Sarah E. Spencer: High-Achieving Adventurer

Sarah Spencer
2024 Feature Nominations

Ever since she was a young girl, Sarah Spencer knew she wanted to be an attorney. For a sixth grade essay about where she saw herself in the future, Spencer, who grew up in Colorado, wrote about going to the University of Denver and becoming a lawyer. And that is exactly what she did – at a younger age than most. A gifted child, she started college classes while in junior high, tested for her high school diploma, and received her undergraduate degree in psychology at 16. She went on to law school at University of Denver, finishing when she was 21. After serving two judicial clerkships and working at a boutique litigation firm, she joined Christensen & Jensen in 2007, becoming a shareholder in 2014.

An AV-rated commercial litigator, Spencer represents companies and individuals in business-related disputes, including cases involving breach of contract, breach of fiduciary duty, unfair competition, consumer sales practices, and other business torts. She also handles civil appeals in state and federal courts in Utah and Colorado. A milestone the high-achieving attorney points to was the first time she argued a case in front of the Utah Supreme Court.

“It was years ago, but it still stands out in my mind,” she says. “I had sat through many appellate oral arguments and seen others go through the process of being interrogated by the justices, but for my first time it was very intimidating. It was also challenging and fulfilling. After it was over, I was satisfied with how I answered the questions and with my performance.”

Whatever case Spencer is working on, she tailors her “performance” or working style to suit its unique needs. Not every situation merits the same treatment or style, she says.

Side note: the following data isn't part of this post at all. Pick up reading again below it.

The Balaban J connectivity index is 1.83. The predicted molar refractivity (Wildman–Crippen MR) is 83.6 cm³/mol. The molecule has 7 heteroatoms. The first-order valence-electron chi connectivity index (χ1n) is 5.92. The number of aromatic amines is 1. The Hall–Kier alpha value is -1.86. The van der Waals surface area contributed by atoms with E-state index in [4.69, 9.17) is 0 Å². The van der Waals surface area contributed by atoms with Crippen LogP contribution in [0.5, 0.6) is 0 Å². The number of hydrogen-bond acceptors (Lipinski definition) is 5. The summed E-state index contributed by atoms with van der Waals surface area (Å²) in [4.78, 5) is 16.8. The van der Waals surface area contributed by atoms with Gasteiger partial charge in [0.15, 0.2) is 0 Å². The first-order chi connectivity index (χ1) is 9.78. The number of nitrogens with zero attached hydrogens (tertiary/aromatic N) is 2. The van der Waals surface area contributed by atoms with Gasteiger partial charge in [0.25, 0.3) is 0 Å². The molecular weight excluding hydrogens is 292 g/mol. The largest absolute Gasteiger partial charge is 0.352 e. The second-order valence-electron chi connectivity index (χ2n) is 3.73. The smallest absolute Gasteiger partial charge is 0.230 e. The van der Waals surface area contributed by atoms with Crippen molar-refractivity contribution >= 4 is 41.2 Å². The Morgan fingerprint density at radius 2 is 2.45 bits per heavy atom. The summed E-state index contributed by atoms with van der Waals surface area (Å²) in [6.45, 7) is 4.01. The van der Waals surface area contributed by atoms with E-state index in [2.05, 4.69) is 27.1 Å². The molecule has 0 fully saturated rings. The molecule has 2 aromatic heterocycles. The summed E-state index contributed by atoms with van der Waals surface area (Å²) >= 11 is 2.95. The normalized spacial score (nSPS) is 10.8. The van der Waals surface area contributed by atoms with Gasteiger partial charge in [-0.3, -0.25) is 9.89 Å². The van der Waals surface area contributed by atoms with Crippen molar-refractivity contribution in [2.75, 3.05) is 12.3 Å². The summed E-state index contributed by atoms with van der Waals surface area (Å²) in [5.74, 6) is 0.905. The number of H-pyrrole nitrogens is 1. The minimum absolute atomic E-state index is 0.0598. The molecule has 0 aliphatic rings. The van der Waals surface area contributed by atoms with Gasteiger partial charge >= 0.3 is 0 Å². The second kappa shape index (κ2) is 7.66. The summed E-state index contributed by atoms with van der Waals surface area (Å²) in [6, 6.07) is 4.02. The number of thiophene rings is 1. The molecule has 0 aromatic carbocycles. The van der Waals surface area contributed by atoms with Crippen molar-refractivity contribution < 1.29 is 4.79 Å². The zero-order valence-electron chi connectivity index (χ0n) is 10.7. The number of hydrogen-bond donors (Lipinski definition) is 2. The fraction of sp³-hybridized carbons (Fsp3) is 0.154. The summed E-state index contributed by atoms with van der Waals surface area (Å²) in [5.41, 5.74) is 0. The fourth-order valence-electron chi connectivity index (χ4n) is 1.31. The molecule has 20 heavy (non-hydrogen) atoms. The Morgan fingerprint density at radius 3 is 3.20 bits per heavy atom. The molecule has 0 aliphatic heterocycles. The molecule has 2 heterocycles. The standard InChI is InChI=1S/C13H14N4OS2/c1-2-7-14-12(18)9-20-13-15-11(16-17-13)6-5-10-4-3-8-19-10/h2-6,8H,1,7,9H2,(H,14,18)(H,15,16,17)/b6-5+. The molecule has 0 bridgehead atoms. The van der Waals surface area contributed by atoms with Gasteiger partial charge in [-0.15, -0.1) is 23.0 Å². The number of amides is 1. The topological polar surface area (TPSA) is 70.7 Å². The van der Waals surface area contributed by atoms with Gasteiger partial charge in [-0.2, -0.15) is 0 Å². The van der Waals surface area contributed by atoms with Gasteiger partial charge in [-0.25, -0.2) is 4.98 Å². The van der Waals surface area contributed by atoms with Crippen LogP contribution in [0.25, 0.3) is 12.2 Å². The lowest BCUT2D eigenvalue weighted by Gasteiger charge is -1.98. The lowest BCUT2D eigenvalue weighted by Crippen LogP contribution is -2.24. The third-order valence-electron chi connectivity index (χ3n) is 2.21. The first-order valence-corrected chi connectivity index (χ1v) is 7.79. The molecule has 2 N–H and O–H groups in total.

“Some cases require more of an aggressive approach because your client wants the other side to know you are serious and that you don’t intend to compromise,” she says. “But if your client wants to negotiate or needs to have an early resolution without spending a lot, you can be less assertive and have more of a conciliatory stance.

“In any case, being professional and honest is most important in this profession,” Spencer continues. “You will interact with the same lawyers and judges again and you must always have a personality and way of dealing with others that is collegial and respectful.”

When Spencer isn’t working on a case, she spends time volunteering. “It has been a big pleasure of mine to try and give back in Utah,” she says. “Pro bono projects and volunteering are important to me.”

She has served pro bono clients with the Utah State Bar’s Wills for Heroes and Serving Our Seniors committees, preparing wills and health care directives. She volunteered with the Bar’s Unauthorized Practice of Law Committee, which seeks to stop people from practicing law without a license. She has also acted as a panel judge for high school moot court competitions, an activity she especially enjoys.

Spencer plays as hard as she works. And taking to the air is her favorite pastime. She skydives and has made 220 jumps. She plans to B.A.S.E. jump this year and hopes to ultimately fly a B.A.S.E. jump in a wing suit. She also enjoys wind tunnel indoor skydiving.

“I give my whole heart at the office,” she says. “When I hop in the wind tunnel or jump out of the plane, I am free from everything else. It is a lot of fun.”


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Vicki Hogue-Davies

Vicki Hogue-Davies is a freelance writer and has been a contributing writer for Attorney at Law Magazine for more than three years.

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